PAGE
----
31 30     23 22                                      0
         S Exponent                   Significand
        1 bit                8 bits      23 bits
       • (-1)S x (1 + Significand) x 2(Exponent-127)
                • Double precision identical, except with
                  exponent bias of 1023
Lecture 13 Floating Point I (20)                                Fall 2008
          Understanding the Significand (1/2)

           • Method 1 (Fractions):
                    • In decimal: 0.34010 => 34010/100010
                                          => 3410/10010
                    • In binary: 0.1102 => 1102/10002 = 610/810
                                        => 112/1002 = 310/410
                    • Advantage: less purely numerical, more
                      thought oriented; this method usually
                      helps people understand the meaning of
                      the significand better




Lecture 13 Floating Point I (21)                                  Fall 2008
          Understanding the Significand (2/2)

           • Method 2 (Place Values):
                    • Convert from scientific notation
                    • In decimal: 1.6732 = (1x100) + (6x10-1) +
                      (7x10-2) + (3x10-3) + (2x10-4)
                    • In binary: 1.1001 = (1x20) + (1x2-1) +
                      (0x2-2) + (0x2-3) + (1x2-4)
                    • Interpretation of value in each position
                      extends beyond the decimal/binary point
                    • Advantage: good for quickly calculating
                      significand value; use this method for
                      translating FP numbers

Lecture 13 Floating Point I (22)                                  Fall 2008
   Example: Converting Binary FP to Decimal
            0 0110 1000 101 0101 0100 0011 0100 0010
      • Sign: 0 => positive
      • Exponent:
               • 0110 1000two = 104ten
               • Bias adjustment: 104 - 127 = -23
      • Significand:
               1 + 1x2-1+ 0x2-2 + 1x2-3 + 0x2-4 + 1x2-5 +...
                =1+2-1+2-3 +2-5 +2-7 +2-9 +2-14 +2-15 +2-17 +2-22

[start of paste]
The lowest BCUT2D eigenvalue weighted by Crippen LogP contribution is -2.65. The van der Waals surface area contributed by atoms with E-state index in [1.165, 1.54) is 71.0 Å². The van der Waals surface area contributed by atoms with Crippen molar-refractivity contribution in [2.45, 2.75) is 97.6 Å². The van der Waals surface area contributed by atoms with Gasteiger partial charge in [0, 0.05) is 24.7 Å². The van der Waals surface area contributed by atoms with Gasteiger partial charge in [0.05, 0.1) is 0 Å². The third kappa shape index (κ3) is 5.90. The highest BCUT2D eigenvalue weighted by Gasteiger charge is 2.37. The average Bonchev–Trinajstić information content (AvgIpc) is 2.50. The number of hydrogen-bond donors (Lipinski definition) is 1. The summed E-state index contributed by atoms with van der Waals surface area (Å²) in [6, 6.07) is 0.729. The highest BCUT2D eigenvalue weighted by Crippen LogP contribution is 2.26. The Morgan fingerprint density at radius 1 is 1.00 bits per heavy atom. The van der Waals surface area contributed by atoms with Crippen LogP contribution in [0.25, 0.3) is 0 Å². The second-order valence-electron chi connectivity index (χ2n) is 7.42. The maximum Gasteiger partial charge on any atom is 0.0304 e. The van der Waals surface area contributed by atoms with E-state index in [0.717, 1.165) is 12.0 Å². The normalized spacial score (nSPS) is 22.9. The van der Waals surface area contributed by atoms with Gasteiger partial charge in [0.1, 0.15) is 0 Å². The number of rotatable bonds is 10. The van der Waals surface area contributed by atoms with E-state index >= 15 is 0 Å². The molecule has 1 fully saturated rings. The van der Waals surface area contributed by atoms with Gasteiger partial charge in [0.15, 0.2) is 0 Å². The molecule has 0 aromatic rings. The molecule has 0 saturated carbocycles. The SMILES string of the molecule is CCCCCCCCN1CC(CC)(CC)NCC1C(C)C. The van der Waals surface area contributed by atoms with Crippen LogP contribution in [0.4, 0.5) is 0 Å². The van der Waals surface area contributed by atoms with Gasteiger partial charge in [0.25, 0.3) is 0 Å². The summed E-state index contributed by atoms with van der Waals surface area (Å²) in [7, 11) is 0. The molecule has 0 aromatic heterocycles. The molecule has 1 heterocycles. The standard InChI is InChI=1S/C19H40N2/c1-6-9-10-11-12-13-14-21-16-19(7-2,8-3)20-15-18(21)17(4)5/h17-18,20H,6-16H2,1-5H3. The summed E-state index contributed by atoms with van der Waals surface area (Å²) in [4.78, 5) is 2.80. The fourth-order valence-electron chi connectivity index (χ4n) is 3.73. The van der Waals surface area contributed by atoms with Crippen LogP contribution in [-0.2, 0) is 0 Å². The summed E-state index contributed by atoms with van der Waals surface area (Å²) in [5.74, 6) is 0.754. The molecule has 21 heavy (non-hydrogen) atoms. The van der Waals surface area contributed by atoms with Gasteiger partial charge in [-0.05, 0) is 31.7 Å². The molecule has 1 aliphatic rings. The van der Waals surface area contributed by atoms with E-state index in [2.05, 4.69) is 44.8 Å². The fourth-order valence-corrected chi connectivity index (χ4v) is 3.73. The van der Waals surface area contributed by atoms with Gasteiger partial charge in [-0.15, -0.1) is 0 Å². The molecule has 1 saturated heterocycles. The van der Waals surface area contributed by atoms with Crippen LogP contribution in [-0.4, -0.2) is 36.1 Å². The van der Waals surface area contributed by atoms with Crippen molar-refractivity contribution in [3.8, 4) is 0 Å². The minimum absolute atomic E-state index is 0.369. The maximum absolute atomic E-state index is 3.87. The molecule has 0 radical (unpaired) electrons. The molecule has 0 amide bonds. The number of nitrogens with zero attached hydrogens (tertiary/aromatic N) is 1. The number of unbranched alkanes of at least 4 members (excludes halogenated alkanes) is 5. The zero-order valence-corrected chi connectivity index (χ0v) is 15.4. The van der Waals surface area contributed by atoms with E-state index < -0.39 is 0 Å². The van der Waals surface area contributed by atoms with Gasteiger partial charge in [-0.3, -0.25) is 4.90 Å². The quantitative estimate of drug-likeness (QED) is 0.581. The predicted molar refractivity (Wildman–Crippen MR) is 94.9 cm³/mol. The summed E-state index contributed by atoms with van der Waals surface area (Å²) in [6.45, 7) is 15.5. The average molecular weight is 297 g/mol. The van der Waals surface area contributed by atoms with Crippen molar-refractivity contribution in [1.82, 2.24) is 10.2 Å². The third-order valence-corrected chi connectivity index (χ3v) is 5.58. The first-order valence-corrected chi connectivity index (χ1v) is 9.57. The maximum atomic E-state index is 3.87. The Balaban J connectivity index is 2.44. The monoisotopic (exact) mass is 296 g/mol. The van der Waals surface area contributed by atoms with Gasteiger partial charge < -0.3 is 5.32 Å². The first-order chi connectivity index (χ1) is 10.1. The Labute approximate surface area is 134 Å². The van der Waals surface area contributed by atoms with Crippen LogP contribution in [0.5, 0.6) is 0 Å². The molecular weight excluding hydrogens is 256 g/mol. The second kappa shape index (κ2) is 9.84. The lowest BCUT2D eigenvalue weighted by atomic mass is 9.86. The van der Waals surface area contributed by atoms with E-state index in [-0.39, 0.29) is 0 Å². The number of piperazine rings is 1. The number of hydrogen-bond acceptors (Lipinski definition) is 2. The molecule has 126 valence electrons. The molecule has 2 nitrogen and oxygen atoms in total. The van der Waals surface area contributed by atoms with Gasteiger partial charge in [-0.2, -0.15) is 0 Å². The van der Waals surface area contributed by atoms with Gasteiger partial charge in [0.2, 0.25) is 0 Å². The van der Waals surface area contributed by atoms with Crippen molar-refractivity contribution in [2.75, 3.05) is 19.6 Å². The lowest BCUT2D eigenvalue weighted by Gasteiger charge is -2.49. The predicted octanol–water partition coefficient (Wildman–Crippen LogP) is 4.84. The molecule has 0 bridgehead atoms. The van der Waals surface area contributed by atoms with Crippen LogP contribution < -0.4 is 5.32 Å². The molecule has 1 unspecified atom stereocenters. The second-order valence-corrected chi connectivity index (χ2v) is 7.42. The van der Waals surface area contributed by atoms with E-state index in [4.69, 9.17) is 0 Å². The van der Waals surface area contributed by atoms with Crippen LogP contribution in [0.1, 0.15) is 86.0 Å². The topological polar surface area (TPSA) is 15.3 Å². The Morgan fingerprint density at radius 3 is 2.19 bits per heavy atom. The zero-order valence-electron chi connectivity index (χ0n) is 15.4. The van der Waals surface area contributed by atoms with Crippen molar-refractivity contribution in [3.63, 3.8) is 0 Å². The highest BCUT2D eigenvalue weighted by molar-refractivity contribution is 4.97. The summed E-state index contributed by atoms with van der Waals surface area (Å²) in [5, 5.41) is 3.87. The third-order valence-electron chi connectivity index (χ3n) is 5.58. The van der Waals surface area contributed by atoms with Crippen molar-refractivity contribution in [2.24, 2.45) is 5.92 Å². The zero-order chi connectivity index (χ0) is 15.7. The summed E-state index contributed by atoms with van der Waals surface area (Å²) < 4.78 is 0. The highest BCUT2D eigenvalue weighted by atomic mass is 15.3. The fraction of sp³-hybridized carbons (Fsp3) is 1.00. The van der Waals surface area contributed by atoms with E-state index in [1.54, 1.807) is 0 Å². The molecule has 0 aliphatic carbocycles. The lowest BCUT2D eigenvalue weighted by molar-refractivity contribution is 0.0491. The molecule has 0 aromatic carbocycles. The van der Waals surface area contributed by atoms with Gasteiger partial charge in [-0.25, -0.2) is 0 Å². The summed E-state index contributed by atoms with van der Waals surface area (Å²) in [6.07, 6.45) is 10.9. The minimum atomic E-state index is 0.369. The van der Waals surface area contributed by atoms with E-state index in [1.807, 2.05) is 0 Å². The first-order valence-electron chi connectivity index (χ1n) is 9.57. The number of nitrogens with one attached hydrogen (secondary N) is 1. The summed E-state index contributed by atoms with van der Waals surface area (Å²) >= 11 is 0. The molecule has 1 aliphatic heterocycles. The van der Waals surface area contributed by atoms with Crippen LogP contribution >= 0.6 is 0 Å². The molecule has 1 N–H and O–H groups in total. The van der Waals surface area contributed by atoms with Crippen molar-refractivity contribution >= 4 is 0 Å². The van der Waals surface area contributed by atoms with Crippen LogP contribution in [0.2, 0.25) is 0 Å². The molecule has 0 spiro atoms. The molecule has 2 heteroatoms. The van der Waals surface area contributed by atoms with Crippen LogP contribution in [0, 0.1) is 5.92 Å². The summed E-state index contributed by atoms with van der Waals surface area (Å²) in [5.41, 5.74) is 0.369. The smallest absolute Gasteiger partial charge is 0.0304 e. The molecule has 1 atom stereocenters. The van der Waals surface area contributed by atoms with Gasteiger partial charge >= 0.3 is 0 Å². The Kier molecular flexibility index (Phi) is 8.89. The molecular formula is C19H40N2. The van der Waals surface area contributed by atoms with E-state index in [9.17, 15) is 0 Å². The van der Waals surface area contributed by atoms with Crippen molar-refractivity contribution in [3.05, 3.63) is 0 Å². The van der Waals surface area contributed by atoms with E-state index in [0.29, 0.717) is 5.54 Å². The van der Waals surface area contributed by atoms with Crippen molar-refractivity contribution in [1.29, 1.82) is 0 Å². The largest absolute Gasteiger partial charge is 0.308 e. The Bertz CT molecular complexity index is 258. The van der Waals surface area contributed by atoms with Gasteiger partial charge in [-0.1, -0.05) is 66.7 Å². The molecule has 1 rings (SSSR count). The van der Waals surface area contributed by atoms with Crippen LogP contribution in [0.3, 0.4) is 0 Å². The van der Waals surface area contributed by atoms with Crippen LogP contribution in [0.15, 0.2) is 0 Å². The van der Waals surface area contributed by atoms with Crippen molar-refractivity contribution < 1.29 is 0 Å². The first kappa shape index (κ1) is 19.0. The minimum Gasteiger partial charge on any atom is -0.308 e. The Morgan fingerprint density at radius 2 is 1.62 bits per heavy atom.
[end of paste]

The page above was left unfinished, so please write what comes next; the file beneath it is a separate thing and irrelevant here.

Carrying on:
= 1.0ten + 0.666115ten
       • Represents: 1.666115ten*2-23 ~ 1.986*10-7
                      (about 2/10,000,000)
Lecture 13 Floating Point I (23)                                    Fall 2008
          Converting Decimal to FP (1/3)
           • Simple Case: If denominator is an
             exponent of 2 (2, 4, 8, 16, etc.), then
             it’s easy.
           • Show MIPS representation of -0.75
                    • -0.75 = -3/4
                    • -11two/100two = -0.11two
                    • Normalized to -1.1two x 2-1
                    • (-1)S x (1 + Significand) x 2(Exponent-127)
                    • (-1)1 x (1 + .100 0000 ... 0000) x 2(126-127)

             1 0111 1110 100 0000 0000 0000 0000 0000
Lecture 13 Floating Point I (24)                                      Fall 2008
          Converting Decimal to FP (2/3)

         • Not So Simple Case: If denominator is
           not an exponent of 2.
                 • Then we can’t represent number precisely,
                   but that’s why we have so many bits in
                   significand: for precision
                 • Once we have significand, normalizing a
                   number to get the exponent is easy.
                 • So how do we get the significand of a
                   never-ending number?




Lecture 13 Floating Point I (25)                               Fall 2008
          Converting Decimal to FP (3/3)

           • Fact: All rational numbers have a
             repeating pattern when written out in
             decimal.
           • Fact: This still applies in binary.
           • To finish conversion:
                    • Write out binary number with repeating
                      pattern.
                    • Cut it off after correct number of bits
                      (different for single v. double precision).
                    • Derive Sign, Exponent and Significand
                      fields.
Lecture 13 Floating Point I (26)                                    Fall 2008
          Peer Instruction




         1 1000 0001 111 0000 0000 0000 0000 0000
                                        1:   -1.75
What is the decimal equivalent          2:   -3.5
of the floating pt # above?             3:   -3.75
                                        4:   -7
                                        5:   -7.5
                                        6:   -15
                                        7:   -7 * 2^129
                                        8:   -129 * 2^7
Lecture 13 Floating Point I (27)                     Fall 2008
          Peer Instruction Answer
        What is the decimal equivalent of:
            1 1000 0001 111 0000 0000 0000 0000 0000
            S Exponent           Significand
            (-1)S x (1 + Significand) x 2(Exponent-127)
            (-1)1 x (1 + .111) x 2(129-127)
              -1 x (1.111) x 2(2)
             -111.1                          1: -1.75
                                             2: -3.5
             -7.5                            3: -3.75
                                              4:   -7
                                              5:   -7.5
                                              6:   -15
                                              7:   -7 * 2^129
                                              8:   -129 * 2^7
Lecture 13 Floating Point I (28)                           Fall 2008
          Example: Representing 1/3 in MIPS
         • 1/3
                 = 0.33333…10
                 = 0.25 + 0.0625 + 0.015625 + 0.00390625 + …
                 = 1/4 + 1/16 + 1/64 + 1/256 + …